The Life of Brenda O’Keefe

She contributed in many ways to her adopted community, including serving on council

By Ian McKechnie

Brenda O'Keefe (1928-2020).

Pedestrians walking to the north end of St. Paul Street will encounter a curious-looking house set back among the trees, just as the road curves to become Denniston Street. From one angle, the home resembles a typical suburban bungalow; from another, it evokes the look of a small cottage. Sitting squarely on the long-gone Canadian Pacific Railway right-of-way steps away from the Lindsay boat launch, 103 St. Paul St. is certainly among the most picturesque properties in town, particularly during the autumn.

Brenda O’Keefe lived here for nearly seven decades — a period that saw her contribute in countless ways to the betterment of her adopted home community prior to her death on Nov. 15, 2020. Brenda’s civic engagement has much to teach anyone aspiring to a life of service in local politics.

Born Brenda Brett on July 5, 1928, in England, O’Keefe came to Canada in 1947 to look after the children of Mr. and Mrs. Peter Griffin, who had employed her as a nanny while still living in the United Kingdom. (This relationship itself had roots in Kawartha Lakes: Mr. Griffin’s grandmother was Mabel MacKenzie, a daughter of Kirkfield’s illustrious rail baron Sir William MacKenzie).

Not long after her arrival in the Lindsay area, O’Keefe met her husband, Leo O’Keefe, at the Big 20 Restaurant, a long-time eatery on the south side of Kent Street. They were married in 1948, and the first of their four children was born in 1949. After living in a wartime house for a few years, the family took up residence on the St. Paul Street property in 1951, a building they added to over the years. “It was the gathering point for the family,” O’Keefe’s eldest son, Michael, remembers.

By the 1960s, O’Keefe had her fingers in multiple pies. Her father, Charles Brett, who had emigrated from England and settled in Lindsay, was working with Dan McQuarrie and Dr. William Schwartz to bring the Victoria County Museum into being. At the time, most of Ontario’s burgeoning community museums were staffed entirely by volunteers who often lacked the resources necessary to run and administer them. Undeterred, O’Keefe enthusiastically dived into the role of curator and ably assisted with the myriad tasks necessary to the proper functioning of a museum. “Mum had an amazing capacity for organizing, for managing people,” observes her youngest daughter, Elizabeth Winkelaar.

When O’Keefe wasn’t busy volunteering at the museum or working as a registered nursing assistant at the Ross Memorial Hospital, she was serving on the Lindsay Public Library Board. It was through her participation on the library board that she first got involved in the political scene.

In her first time running for elected office in the 1970s she just barely got in, with nine votes separating her from fellow candidate Enzo Gentile. As O’Keefe said later in life, “He came up to me and said, ‘I’m not going to ask for a recount, because I think that you’ll do a good job,’ and I was so happy.” Though not the first woman to be elected to town council — that was Ada Greaves, in 1943 — O’Keefe stood out in a chamber that was dominated by men. She was supported and encouraged by Bud Bates, the town clerk, who provided her with whatever information she needed to help make decisions.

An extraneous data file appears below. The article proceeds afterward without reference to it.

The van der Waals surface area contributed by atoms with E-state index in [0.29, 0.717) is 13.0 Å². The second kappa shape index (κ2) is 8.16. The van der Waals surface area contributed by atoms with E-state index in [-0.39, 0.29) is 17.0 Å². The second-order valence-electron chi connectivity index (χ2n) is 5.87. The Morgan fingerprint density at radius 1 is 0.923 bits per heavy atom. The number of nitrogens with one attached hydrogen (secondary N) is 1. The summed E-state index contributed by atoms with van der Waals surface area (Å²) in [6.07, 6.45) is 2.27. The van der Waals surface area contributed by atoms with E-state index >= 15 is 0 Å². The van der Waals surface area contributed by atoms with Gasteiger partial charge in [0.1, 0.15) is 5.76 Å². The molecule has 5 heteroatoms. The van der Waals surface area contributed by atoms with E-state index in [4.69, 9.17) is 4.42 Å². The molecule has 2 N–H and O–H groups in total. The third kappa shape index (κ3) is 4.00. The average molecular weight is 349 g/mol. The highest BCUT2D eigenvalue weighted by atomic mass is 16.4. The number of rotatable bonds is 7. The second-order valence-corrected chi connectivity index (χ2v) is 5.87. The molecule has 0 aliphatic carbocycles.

O’Keefe learned the ropes quickly, and within a few years topped the polls among all councillors in a municipal vote. “She never talked about being a feminist,” Elizabeth says, “but she acted like one,” paving the way for many more women to participate in the political process at the local level. O’Keefe’s father donated money towards her first campaign, and she had the support of her family on the ground: Elizabeth remembers going door-to-door to campaign for her.

Throughout the 1970s, O’Keefe served on numerous boards and committees, including the Lindsay and Ops Planning Board, the Lindsay Board of Parks Management, the Public Library Board and the Executive Committee for Community Improvements of the Downtown Business Area. After retiring from the Ross Memorial Hospital in 1981, O’Keefe volunteered in numerous capacities well into the 21st century. At 80, she served as a census commissioner and in 2016, she was serving on the Kawartha Lakes Accessibility Advisory Committee. “My parents were very optimistic, forward-thinking people, always thinking about how to make Lindsay a better place,” Elizabeth says.

“She enjoyed the people,” Michael O’Keefe says of his mother’s many decades in public life. This interest in the well-being of others extended well beyond the council chambers. O’Keefe was active in the Imperial Order Daughters of the Empire, a national women’s charitable organization, and was always ready to aid those in need. “A lot of people called my mother for help,” recalls Elizabeth, who notes that her mother was often the first point of contact for those leaving situations of domestic violence or poverty. O’Keefe would put them in touch with a church or other agency through which a safe space could be found.

Perhaps the house at 103 St. Paul Street serves as a metaphor of what public service means — whether in elected office or otherwise. Inviting and unpretentious, yet full of character, it exemplifies everything O’Keefe brought to her tireless work as an advocate for this community.

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